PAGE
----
Consistent Mediocrity Is Not Faithfulness

It’s important to understand that any truth or good virtue can be mingled and twisted by our selfish tendencies. One of those good things we can distort is what it means to be faithful. We know we should be faithful, but we also want to live comfortably. How can those conflicting desire be solved? Mix the two where Scripture separates them. Begin to view faithfulness as consistent mediocrity.

It’s an easy pitfall. Just find a sweet spot where there is both little effort and not too much guilt, then hit cruise control.

It’s like the athlete who sits on the bench yet has no urge to make it to the field. With little or no responsibility placed upon him to improve and make a meaningful impact on the team, he’ll sit there the whole season. The boy who was once eager to improve and become the best player he could be is now content to simply be on the team. After all, that’s his calling.

How many laborers never yield a harvest because they’ve determined their calling in life is to cheer everyone else on? Here are a few thoughts behind why this may be the case for so many followers of Christ.

We’re not following Christ.

It had to be said. The calling of every Christian is to go into the world just as Christ was sent into the world (John 17:18). With the same self-denial, the same submission to the Father, the same compassion and urgency to reach to lost, the disciples are called to go. Look at Paul. The last thing he was was stagnant. In the midst of Paul’s radical, gospel-centered life, he says that we should be imitators of him just as he was an imitator of Christ (1 Corinthians 11:1). And even though I Corinthians is talking about personal liberty, I think the point still applies. Just look at Hebrews 6:11-12.

“And we desire each one of you to show the same earnestness to have the full assurance of hope until the end, so that you may not be sluggish, but imitators of those who through faith and patience inherit the promises.”

Never would our Savior be characterized as sluggish. Go just as Christ went. He is praying right now that you would.

We’ve misunderstood faithfulness.

In one sense, faithfulness means to keep doing what you’re doing, but there’s another sense where that is terribly misapplied to the Christian life. Sure, faithfulness requires a grounded-ness in God’s word and His love, but the more established you are in Christ, the more eager and active you become. Paul, who at one moment says to “continue in the faith, stable and steadfast” (Col. 1:23), also says that he is toiling and struggling with all his energy that Christ is powerfully working in him (Col. 1:29). Don’t think that being grounded means you’ve moved passed the need to grow. The only one who will be grounded in the love of Christ is the one who is constantly growing in that love. In other words, stable faith is not static; it’s always increasing.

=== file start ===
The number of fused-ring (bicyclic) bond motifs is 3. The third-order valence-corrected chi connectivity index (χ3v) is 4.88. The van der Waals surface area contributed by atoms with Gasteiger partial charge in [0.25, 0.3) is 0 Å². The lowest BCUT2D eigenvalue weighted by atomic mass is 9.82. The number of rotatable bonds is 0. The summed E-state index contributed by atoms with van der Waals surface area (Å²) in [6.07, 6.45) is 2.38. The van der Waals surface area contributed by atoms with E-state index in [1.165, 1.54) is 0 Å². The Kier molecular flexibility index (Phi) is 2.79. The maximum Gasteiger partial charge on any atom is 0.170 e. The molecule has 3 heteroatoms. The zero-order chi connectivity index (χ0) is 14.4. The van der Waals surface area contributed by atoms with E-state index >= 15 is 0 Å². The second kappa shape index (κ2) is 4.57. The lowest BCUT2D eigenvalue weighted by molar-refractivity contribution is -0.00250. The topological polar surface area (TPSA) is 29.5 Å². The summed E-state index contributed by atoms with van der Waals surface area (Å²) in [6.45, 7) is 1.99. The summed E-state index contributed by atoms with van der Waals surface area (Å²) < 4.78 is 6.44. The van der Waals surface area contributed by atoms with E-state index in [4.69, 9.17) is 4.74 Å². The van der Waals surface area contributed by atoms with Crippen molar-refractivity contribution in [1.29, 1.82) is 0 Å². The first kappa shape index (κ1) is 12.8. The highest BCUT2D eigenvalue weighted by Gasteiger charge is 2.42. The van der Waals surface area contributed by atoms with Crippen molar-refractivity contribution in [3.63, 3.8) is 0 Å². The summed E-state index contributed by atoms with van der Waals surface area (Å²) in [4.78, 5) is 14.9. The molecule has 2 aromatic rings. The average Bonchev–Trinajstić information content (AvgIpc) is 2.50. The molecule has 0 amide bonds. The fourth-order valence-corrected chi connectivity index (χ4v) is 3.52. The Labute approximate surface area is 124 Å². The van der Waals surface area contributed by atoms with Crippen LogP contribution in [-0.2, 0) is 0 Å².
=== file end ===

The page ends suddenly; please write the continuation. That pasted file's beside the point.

“We ought always to give thanks to God for you, brothers, as is right, because your faith is growing abundantly, and the love of every one of you for one another is increasing. Therefore we ourselves boast about you in the churches of God for your steadfastness and faith in all your persecutions and in the afflictions that you are enduring.” (2 Thessalonians 1:3-4)

We’re not gripped by God’s glory.

Christianity isn’t a spectator sport. You can love college football to death yet never touch the field, but that’s not how Christianity works. You can’t cheer for God’s glory without participating in the mission.

“And we all, with unveiled face, beholding the glory of the Lord, are being transformed into the same image from one degree of glory to another.” (2 Corinthians 3:18)

Those that are overwhelmed and captured by the glory of God are inevitably and radically changed by it. A stale Christian life can only come from a dry desire for God’s glory.

Those who are eager to go into the world as Christ did all share in the same motivation. Jesus was driven to the cross by the glory of His Father (John 12:27-28), and that same glory drives his disciples to daily deny themselves, pick up their cross, and follow in His footsteps (Matt. 16:24). Nothing is too radical for a life consumed with the glory of God.

Don’t settle for sluggish. You’re called to enjoy and extend the incredible glory of Christ! Strive for that. It’ll mean total denial of self and a radical pursuit of God’s glory, but that’s what true faithfulness looks like.


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